Chloride is one of the major inorganic ions in water and wastewater, and can impart a salty taste to drinking water at elevated concentrations. Chloride concentrations also indicate the degree to which ocean derived saltwater has moved into the freshwater portion of the upper estuary. DRBC has adopted criteria and monitors chlorides to ensure water quality in the upper estuary remains suitable as a source of drinking water.

One important metric for understanding the importance of salinity concentrations in the Delaware Estuary is the location of the 250 mg/L chloride concentration based on drinking water quality standards originally established by the U.S. Public Health Service, also known as the "salt line." The salt line's location fluctuates along the tidal Delaware River as streamflows increase or decrease in response to changing inflows, which either dilute or concentrate chlorides in the river.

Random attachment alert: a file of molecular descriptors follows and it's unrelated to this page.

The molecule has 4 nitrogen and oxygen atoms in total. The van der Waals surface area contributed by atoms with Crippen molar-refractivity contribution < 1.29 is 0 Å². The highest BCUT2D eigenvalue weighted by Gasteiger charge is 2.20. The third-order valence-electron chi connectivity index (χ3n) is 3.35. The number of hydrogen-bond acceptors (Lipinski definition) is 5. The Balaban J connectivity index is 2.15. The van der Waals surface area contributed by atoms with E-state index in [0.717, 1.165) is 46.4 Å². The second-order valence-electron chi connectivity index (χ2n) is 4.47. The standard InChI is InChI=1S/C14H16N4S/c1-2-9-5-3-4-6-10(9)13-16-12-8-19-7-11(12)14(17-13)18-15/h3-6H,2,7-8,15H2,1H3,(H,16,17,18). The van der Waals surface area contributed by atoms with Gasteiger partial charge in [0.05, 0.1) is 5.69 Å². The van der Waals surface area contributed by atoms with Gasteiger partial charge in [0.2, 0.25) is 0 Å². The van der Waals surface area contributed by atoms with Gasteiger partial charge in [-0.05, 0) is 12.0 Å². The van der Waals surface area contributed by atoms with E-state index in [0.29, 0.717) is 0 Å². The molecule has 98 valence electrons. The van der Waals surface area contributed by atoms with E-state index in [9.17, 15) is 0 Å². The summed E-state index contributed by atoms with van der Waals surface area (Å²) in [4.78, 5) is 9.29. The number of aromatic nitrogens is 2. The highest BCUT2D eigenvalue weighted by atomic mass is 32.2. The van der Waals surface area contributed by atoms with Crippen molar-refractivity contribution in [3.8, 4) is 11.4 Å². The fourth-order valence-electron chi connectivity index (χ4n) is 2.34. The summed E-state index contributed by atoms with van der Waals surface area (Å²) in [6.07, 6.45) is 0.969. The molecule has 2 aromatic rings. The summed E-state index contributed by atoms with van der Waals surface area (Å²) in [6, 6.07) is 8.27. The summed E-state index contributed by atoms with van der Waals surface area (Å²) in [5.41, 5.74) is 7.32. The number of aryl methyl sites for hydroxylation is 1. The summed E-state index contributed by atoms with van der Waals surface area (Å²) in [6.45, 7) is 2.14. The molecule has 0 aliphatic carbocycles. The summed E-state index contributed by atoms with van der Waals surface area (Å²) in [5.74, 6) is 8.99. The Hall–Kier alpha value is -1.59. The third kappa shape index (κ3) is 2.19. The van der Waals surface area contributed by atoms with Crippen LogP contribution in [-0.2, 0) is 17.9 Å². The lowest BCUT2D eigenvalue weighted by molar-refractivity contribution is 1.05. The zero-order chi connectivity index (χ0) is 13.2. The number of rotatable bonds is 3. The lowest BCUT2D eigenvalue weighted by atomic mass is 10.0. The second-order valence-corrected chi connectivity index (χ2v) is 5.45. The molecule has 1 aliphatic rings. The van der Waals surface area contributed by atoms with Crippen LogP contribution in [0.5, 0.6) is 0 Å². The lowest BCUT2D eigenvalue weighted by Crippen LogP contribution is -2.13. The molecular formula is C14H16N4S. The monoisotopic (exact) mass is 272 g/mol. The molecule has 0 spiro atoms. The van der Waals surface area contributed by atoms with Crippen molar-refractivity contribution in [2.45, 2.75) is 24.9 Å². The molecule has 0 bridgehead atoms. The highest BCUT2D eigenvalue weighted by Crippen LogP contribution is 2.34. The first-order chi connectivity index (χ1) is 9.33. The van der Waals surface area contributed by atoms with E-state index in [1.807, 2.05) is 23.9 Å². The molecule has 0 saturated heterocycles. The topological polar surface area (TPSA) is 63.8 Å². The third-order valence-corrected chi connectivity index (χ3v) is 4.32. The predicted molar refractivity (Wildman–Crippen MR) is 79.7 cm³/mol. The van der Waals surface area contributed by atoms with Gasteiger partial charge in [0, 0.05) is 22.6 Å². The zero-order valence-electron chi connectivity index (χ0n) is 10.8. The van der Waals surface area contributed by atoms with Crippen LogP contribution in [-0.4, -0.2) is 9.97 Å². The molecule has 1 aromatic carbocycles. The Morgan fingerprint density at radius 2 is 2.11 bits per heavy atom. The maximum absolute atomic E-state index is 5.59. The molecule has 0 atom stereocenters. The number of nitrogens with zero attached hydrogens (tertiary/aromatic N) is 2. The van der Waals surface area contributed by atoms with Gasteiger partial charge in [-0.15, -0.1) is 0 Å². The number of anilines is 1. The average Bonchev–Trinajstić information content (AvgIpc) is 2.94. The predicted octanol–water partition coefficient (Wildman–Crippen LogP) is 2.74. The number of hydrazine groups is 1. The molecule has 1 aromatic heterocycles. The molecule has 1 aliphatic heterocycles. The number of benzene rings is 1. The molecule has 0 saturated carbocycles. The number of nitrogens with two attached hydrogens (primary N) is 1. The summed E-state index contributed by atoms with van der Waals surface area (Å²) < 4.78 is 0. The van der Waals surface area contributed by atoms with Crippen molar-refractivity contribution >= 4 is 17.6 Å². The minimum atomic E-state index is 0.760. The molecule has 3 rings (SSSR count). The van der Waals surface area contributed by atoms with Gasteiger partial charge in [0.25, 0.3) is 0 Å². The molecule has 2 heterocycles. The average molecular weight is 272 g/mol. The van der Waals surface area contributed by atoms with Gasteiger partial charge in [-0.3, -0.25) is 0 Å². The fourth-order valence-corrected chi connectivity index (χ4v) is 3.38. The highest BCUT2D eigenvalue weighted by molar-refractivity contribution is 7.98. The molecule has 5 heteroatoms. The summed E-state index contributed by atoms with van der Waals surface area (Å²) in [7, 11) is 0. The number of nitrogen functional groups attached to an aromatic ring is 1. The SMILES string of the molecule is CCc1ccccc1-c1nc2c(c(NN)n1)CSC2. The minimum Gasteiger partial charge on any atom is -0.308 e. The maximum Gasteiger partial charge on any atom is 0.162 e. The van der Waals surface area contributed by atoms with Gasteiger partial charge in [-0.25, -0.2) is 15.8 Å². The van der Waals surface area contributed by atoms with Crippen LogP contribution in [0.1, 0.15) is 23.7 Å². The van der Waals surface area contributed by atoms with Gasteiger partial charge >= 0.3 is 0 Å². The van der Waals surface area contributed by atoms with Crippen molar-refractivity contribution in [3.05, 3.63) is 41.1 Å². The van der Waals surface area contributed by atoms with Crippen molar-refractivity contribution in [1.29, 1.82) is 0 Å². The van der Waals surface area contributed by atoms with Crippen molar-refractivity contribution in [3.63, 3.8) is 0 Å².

The seven-day average location of the salt line is used by DRBC as an indicator of salinity intrusion in the Delaware Estuary and is tracked as part of the commission's flow and drought management program, which focuses on controlling the upstream migration of salty water from the Delaware Bay during low-flow conditions in basin rivers and streams. As salt-laced water moves upriver, it increases corrosion control costs for surface water users, particularly industry, and can raise the treatment costs for public water suppliers. Salinity levels also affect aquatic living resources.